One of the major recent scientific breakthroughs was the emergence of super-resolution optical nanoscopy. Nanoscale optical imaging currently plays a crucial role in biomedical sciences and has provided invaluable information about cellular structure and function at the macromolecular scale. However, the potential of this technology can be immensely enhanced. In this project a new optical technology, spectroscopic intrinsic-contrast photon-localization optical nanoscopy (SICLON), will be developed that will enable label-free nanoscale imaging of three-dimensional structure and molecular composition of cells with spatial resolution approaching 2 nm. SICLON is based on a newly discovered physical effect: most biopolymers, such as DNA, that until recently had been considered ?dark? in the visible regime exhibit stochastic fluorescence switching when illuminated by low- intensity visible light. The technology could have a profound impact on a wide range of biological research as it will become possible to do molecular-resolution, whole-cell, optical imaging without the use of labels.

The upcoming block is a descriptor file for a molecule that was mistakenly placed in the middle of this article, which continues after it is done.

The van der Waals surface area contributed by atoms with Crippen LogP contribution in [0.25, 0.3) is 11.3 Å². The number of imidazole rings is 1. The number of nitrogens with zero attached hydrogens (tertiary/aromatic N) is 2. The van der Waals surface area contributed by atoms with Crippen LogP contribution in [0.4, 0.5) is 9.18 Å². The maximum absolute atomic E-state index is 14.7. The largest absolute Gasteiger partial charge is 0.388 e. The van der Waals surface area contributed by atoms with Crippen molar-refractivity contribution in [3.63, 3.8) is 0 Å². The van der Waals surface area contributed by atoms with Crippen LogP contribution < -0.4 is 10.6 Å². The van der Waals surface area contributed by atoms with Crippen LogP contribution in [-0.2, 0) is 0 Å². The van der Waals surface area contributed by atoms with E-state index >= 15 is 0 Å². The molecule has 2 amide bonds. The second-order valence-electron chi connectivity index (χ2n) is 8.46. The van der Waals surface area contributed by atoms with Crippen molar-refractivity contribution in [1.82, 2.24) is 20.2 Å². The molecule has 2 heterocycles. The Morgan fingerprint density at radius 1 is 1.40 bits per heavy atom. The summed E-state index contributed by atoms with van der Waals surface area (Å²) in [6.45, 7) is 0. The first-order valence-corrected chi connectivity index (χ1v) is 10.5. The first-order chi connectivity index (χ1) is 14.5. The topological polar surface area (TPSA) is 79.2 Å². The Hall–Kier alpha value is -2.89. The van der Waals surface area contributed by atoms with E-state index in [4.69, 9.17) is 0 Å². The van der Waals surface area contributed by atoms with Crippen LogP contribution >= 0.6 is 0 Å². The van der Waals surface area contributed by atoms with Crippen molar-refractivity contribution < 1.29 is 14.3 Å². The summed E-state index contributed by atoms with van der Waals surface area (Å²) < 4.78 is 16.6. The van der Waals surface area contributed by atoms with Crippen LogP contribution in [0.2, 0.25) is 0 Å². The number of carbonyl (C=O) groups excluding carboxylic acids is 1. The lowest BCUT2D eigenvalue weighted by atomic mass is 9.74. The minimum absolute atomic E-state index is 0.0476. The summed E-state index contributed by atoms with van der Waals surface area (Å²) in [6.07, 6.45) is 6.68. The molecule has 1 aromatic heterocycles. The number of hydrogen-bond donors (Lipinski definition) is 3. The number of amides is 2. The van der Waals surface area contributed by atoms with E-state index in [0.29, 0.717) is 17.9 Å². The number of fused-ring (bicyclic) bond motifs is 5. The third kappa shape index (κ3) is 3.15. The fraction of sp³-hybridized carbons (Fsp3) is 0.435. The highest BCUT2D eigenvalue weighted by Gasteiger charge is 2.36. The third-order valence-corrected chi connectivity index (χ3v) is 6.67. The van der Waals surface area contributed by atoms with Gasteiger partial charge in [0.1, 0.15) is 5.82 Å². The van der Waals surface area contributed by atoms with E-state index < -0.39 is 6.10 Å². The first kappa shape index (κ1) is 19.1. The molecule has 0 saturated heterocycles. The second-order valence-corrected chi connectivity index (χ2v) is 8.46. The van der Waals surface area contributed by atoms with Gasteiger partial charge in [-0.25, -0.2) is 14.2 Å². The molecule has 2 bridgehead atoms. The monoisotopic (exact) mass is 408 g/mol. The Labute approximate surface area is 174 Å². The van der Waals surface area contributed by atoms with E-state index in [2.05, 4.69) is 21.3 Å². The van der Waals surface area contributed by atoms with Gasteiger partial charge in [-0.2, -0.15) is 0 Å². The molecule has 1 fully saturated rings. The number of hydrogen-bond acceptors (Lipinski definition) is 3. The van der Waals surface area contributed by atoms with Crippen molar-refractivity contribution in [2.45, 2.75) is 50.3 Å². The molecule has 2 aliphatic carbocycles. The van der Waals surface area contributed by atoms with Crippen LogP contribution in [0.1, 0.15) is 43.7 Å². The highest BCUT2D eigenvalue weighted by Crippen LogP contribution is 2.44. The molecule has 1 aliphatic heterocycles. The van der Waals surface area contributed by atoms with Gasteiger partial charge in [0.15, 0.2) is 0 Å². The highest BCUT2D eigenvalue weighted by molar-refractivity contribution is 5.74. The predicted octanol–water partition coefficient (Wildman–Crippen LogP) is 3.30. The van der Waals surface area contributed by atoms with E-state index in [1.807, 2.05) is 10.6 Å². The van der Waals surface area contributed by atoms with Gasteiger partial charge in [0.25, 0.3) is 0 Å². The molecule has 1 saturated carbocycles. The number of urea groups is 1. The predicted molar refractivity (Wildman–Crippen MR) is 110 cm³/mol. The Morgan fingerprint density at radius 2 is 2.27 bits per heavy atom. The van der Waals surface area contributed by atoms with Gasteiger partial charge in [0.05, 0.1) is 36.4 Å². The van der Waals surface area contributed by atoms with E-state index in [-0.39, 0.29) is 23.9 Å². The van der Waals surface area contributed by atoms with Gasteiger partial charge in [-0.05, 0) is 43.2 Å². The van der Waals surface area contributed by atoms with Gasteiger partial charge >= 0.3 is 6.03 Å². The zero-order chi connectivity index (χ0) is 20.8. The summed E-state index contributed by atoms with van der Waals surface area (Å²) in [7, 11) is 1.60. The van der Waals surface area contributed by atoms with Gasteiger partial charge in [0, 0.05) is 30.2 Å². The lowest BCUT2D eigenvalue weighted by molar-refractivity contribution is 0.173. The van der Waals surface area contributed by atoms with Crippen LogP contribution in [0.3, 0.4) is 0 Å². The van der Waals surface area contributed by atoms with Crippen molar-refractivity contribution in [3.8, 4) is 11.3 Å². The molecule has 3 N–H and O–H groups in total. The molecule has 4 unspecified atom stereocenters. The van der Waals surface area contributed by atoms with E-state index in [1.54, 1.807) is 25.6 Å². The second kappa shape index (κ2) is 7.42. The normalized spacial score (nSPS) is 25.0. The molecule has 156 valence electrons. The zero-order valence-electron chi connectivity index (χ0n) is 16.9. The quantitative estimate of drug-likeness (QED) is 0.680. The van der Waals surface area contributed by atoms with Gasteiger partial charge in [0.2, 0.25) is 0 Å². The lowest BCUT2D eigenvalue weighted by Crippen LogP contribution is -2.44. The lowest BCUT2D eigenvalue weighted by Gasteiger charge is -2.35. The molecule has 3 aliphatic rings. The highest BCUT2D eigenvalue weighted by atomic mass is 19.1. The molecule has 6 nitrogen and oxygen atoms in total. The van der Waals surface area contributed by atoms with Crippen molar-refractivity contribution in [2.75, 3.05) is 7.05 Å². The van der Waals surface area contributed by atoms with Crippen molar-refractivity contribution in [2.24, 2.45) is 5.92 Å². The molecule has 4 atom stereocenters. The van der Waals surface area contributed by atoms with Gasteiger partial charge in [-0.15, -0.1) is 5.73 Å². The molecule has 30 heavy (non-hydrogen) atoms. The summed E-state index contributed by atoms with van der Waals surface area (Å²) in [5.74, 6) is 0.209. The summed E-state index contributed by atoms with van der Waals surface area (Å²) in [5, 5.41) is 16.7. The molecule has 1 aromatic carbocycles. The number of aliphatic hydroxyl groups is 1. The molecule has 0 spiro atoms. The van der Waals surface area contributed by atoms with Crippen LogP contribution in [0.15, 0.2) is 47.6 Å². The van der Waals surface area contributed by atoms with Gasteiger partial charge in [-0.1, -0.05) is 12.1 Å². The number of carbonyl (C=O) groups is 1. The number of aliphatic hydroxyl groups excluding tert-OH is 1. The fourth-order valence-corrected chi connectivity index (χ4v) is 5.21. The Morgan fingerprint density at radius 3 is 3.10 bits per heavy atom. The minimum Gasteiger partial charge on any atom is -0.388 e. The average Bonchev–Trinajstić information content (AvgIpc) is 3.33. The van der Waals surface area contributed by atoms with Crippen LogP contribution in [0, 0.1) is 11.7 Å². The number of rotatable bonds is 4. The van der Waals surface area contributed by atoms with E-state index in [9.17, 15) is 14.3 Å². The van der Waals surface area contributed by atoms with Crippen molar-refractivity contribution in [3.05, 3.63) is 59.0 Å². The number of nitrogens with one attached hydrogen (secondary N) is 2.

One of the major recent scientific breakthroughs was the emergence of super-resolution optical nanoscopy. We will develop a new optical nanoscopy technology that will enable thus far unattainable direct imaging of cellular structure with nanometer resolution. The technology could have a profound impact on a wide range of biomedical research as we will be able to study macromolecular cellular processes and their alterations in disease in their natural state.